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Create a Table of Contents with a Navigation Document

You can create two types of Table of Contents (TOC) for a Kindle book: a Logical TOC and an HTML TOC.

TOC TypeRequired?Where FoundWhy it Matters
Logical TOCRequired for all Kindle books by AmazonAccessible from the Kindle Go To menu

Lets the reader easily find parts, sections, and chapters of your book from the Kindle Go To menu

Lets the reader see how far along they are in the book

HTML TOCStrongly Recommended by AmazonAppears as a page in the beginning of the book

Users expect to see an HTML TOC at the beginning of a book

Some older devices don’t support a logical TOC, so an HTML TOC lets readers on all devices find parts of your book easily

1. Build a Logical TOC Using a Navigation Document

We recommend using a navigation document to make a logical TOC, which provides the best customer experience on newer devices. This type of TOC can also serve as an HTML TOC, which older devices depend on for navigation. If you're more experienced with coding, you can also create a logical TOC with NCX, but these steps will show you how to use the navigation document method.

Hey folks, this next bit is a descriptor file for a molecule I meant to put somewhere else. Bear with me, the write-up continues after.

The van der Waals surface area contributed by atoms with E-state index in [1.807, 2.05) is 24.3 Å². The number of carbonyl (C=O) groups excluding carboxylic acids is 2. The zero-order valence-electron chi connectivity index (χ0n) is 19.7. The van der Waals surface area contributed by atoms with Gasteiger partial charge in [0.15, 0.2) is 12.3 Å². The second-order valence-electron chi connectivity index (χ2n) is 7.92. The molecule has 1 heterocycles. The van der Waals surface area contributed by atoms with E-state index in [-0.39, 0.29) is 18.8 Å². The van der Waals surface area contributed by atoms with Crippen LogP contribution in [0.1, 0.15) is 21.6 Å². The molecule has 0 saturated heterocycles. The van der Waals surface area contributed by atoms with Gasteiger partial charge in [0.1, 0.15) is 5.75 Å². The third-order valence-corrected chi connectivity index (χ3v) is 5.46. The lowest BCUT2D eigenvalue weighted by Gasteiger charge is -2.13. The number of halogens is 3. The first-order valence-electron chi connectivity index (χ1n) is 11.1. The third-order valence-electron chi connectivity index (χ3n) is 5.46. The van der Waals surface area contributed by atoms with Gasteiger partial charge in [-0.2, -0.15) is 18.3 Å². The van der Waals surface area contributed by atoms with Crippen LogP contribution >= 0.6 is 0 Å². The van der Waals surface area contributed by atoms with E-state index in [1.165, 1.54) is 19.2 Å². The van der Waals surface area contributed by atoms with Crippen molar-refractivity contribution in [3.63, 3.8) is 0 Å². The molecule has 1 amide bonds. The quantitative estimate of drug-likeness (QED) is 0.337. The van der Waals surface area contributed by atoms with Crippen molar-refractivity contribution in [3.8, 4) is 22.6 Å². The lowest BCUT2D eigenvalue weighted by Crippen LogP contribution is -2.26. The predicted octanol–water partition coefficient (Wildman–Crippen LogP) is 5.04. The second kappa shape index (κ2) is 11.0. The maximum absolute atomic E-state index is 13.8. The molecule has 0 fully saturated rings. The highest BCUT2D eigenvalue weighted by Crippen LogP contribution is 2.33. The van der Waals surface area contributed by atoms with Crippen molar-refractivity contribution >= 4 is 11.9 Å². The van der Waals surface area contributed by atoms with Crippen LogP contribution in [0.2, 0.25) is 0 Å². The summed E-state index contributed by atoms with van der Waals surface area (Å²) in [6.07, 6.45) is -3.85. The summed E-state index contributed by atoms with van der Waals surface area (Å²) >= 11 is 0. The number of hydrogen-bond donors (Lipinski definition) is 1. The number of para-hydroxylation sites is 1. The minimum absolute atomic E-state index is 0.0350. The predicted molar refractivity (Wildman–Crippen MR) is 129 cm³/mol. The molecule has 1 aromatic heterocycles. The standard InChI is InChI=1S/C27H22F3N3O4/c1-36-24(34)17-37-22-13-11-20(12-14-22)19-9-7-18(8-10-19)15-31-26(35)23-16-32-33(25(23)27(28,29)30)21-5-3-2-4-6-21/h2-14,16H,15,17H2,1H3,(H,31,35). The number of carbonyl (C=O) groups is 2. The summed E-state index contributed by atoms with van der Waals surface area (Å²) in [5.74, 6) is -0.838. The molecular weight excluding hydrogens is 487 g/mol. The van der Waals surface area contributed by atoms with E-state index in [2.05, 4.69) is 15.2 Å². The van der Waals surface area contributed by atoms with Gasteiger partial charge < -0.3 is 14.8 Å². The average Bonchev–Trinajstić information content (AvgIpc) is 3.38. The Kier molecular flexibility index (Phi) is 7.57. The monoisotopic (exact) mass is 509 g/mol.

1. In your HTML editor, create an HTML or XHTML file. Name it toc.html or toc.xhtml.*
  2. Assign an epub:type attribute with the value "toc" in a <nav> element to identify it as a Table of Contents (sample code below).
  3. Create an ordered list of hyperlinks leading to each chapter and section. Ordered lists can be nested to create a hierarchy of levels.

Free HTML editing tools can be found here:
Important: Do not nest anchor tags in fixed-layout books. Fixed-layout books with nested anchor tags cannot be supported and will be suppressed.

Warning: Unnecessary or confusing hyperlinks, misplaced Tables of Contents (TOCs), or the addition of disruptive content that takes readers away from the main content of your book can result in a poor customer experience. If the formatting of a book results in a poor experience or genuine reader confusion, or is designed to unnaturally inflate sales or pages read, we will take action to remove titles and protect readers.

Sample code:

<nav epub:type="toc">
<li><a href=”Sway_body.html#preface_1">AUTHOR'S NOTE</a></li>
<li><a href=”Sway_body.html#part_1">PART ONE</a>